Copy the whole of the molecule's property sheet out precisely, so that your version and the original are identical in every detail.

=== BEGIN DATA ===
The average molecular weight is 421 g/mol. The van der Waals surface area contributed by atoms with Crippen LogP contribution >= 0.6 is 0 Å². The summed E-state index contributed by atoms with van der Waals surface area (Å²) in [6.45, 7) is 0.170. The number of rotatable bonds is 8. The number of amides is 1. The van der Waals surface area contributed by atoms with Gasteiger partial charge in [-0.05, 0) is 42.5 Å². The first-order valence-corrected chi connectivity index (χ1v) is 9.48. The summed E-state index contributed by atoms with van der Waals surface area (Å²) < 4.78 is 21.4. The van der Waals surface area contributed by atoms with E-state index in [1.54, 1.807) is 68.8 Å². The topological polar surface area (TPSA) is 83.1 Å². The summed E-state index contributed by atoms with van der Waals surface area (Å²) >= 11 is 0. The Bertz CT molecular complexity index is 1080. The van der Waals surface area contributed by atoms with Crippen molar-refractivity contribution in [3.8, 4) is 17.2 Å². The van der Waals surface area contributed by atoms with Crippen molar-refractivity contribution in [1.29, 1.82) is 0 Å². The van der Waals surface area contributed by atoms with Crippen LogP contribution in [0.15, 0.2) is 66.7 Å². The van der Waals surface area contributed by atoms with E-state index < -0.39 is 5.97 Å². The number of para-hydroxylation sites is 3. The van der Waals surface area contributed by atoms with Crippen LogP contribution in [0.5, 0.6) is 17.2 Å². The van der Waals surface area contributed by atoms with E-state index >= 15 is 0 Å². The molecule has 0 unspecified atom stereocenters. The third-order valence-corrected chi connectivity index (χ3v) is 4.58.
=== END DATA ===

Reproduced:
The average molecular weight is 421 g/mol. The van der Waals surface area contributed by atoms with Crippen LogP contribution >= 0.6 is 0 Å². The summed E-state index contributed by atoms with van der Waals surface area (Å²) in [6.45, 7) is 0.170. The number of rotatable bonds is 8. The number of amides is 1. The van der Waals surface area contributed by atoms with Gasteiger partial charge in [-0.05, 0) is 42.5 Å². The first-order valence-corrected chi connectivity index (χ1v) is 9.48. The summed E-state index contributed by atoms with van der Waals surface area (Å²) < 4.78 is 21.4. The van der Waals surface area contributed by atoms with E-state index in [1.54, 1.807) is 68.8 Å². The topological polar surface area (TPSA) is 83.1 Å². The summed E-state index contributed by atoms with van der Waals surface area (Å²) >= 11 is 0. The Bertz CT molecular complexity index is 1080. The van der Waals surface area contributed by atoms with Crippen molar-refractivity contribution in [3.8, 4) is 17.2 Å². The van der Waals surface area contributed by atoms with Crippen molar-refractivity contribution in [1.29, 1.82) is 0 Å². The van der Waals surface area contributed by atoms with Crippen LogP contribution in [0.15, 0.2) is 66.7 Å². The van der Waals surface area contributed by atoms with E-state index < -0.39 is 5.97 Å². The number of para-hydroxylation sites is 3. The van der Waals surface area contributed by atoms with Crippen LogP contribution in [0.5, 0.6) is 17.2 Å². The van der Waals surface area contributed by atoms with E-state index >= 15 is 0 Å². The molecule has 0 unspecified atom stereocenters. The third-order valence-corrected chi connectivity index (χ3v) is 4.58.